You’re lost in a foreign country and you’ve forgotten that little card from the hotel, the one you hand the taxi driver that probably says ‘please try not to let this moron get him/herself killed (it’s terrible for tourism) but take him/her back to his/her hotel instead.’ A host of translation technologies and fast mobile networks might be your salvation.
Translators are a dime a dozen on the web — if you have a decent onscreen keyboard you can do worse than pointing your browser at Yahoo’s Babelfish or Babylon‘s free online version. Just type in ‘where is the train station?’ If you’re lucky the poor soul you’ve accosted will smile and point down the street, but if they launch into detailed instructions in their own language you’ll have to smile, shrug and shuffle embarrassingly away.
Because conversation is the natural form of communication, speaking into your mobile’s in-built microphone is far more accessible, which is possible with the mobile Google search app (available for iPhone and Android). You can use it for simple web searches — which is handy enough — but it’s when you want to conduct a conversation that it takes full flight.
First, your spoken query is sent into the cloud to Google computers where it crunches the file. The speech recognition engine uses statistical analysis to figure out which words match the sounds you make with each utterance (so speak as clearly as you can).
The resulting string of text is then submitted as a normal search query. As with every Google search you can view the results in websites, images, videos, news, shopping and a host of others, including Translate.
Choose your target language and your search query is translated. There’s a button on the Google mobile website which you click to clear the screen and display the text as largely as possible. It’ll be just like the lost card from your hotel, only you wrote it.
But the best part of the process has only just begun. Invite your erstwhile host to reply to your phone, and go through the process again in reverse. Their words will likewise be sent to the cloud, where Google’s speech recognition works with all the languages listed by the Translate engine (64 so far).
The resulting text will be submitted as another search string and will give you the answer as quickly as a normal text search. Translate it back to English and repeat until satisfied, then shake hands, bow or lightly touch your right fingertips to your forehead and go along your way.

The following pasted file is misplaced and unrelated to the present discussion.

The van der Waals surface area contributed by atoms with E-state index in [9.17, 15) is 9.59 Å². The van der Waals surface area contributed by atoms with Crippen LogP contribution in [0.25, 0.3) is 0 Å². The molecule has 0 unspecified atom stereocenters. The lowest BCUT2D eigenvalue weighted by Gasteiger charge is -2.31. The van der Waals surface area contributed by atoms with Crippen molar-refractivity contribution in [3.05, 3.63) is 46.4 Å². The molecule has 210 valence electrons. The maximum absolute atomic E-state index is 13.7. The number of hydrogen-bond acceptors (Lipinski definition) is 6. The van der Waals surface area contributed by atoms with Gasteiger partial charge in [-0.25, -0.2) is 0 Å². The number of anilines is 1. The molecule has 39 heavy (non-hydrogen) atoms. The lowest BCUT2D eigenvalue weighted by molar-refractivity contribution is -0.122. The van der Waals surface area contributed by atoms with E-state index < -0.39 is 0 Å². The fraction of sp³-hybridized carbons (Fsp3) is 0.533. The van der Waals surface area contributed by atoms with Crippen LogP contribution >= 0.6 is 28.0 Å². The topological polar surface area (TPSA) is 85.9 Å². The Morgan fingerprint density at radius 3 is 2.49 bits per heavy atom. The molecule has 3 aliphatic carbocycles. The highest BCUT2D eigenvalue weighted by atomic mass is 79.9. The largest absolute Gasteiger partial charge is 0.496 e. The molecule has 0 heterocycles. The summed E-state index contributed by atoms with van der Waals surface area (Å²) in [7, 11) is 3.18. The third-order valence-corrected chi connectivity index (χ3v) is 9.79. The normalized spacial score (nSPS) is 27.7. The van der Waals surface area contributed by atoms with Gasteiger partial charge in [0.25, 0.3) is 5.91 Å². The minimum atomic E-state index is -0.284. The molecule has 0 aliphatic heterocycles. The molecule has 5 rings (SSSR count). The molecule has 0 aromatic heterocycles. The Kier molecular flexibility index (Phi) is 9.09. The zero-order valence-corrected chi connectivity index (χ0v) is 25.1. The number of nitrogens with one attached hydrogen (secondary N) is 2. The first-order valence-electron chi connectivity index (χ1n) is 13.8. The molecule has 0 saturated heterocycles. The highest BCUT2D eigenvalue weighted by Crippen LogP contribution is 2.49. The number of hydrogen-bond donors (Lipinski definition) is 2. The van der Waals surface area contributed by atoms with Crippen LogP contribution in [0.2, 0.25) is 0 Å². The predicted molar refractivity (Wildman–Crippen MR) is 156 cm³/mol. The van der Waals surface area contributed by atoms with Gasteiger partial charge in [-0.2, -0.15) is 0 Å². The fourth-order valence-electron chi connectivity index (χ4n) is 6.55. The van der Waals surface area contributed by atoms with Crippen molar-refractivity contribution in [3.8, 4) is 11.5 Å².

How speech recognition works
There’s a tricky balance to be struck. When you call your bank and say ‘loan’ or ‘balance’ it’s relatively easy to widen the net so all our different speaking styles, pitches, speeds and tics are recognisable. The more detailed the speech, the more the characteristics of individual voices can muddy the water.
Speech recognition systems work by comparing your spoken recording to libraries of samples. A stock standard microphone picks up the sound waves generated by your voice and the software digitises it into thousands of arcane bits of information, from the shifting wavelengths (heard by us as changes in pitch) to what’s called ‘plosive consonant sounds’ — the unique sonic properties of vocalising quick bursts like ‘ch’ or ‘p’.
Until we can build software that can literally understand human speech, it has to compare the set of digital markers of your recording against the profile of the prerecorded sample, generated a map of what you likely said. It’s easy to program a few basic rules about sentence structure (which further informs on which words do or don’t belong together) and the result is a workable digital copy of your utterance, which is then quite easy to convert into text.
More detailed voice software works by adding more samples to its libraries from your own voice, which increases the accuracy.